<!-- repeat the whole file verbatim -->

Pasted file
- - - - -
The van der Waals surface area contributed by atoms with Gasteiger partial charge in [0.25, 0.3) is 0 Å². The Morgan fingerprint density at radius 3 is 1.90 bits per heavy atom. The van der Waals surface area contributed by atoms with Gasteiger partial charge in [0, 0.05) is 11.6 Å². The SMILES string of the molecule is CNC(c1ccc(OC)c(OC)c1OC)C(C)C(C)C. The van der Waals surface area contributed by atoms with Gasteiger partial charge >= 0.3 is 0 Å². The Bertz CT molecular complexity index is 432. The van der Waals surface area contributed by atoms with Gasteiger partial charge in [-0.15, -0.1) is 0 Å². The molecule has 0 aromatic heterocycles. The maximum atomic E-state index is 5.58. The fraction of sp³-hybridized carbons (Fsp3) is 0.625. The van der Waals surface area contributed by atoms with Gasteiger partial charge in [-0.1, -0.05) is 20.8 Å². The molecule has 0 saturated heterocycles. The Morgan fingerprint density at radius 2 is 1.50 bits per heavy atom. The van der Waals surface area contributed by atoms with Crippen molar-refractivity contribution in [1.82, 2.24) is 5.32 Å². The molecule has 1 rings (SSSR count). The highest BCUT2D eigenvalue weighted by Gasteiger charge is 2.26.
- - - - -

The van der Waals surface area contributed by atoms with Gasteiger partial charge in [0.25, 0.3) is 0 Å². The Morgan fingerprint density at radius 3 is 1.90 bits per heavy atom. The van der Waals surface area contributed by atoms with Gasteiger partial charge in [0, 0.05) is 11.6 Å². The SMILES string of the molecule is CNC(c1ccc(OC)c(OC)c1OC)C(C)C(C)C. The van der Waals surface area contributed by atoms with Gasteiger partial charge >= 0.3 is 0 Å². The Bertz CT molecular complexity index is 432. The van der Waals surface area contributed by atoms with Gasteiger partial charge in [-0.15, -0.1) is 0 Å². The molecule has 0 aromatic heterocycles. The maximum atomic E-state index is 5.58. The fraction of sp³-hybridized carbons (Fsp3) is 0.625. The van der Waals surface area contributed by atoms with Gasteiger partial charge in [-0.1, -0.05) is 20.8 Å². The molecule has 0 saturated heterocycles. The Morgan fingerprint density at radius 2 is 1.50 bits per heavy atom. The van der Waals surface area contributed by atoms with Crippen molar-refractivity contribution in [1.82, 2.24) is 5.32 Å². The molecule has 1 rings (SSSR count). The highest BCUT2D eigenvalue weighted by Gasteiger charge is 2.26.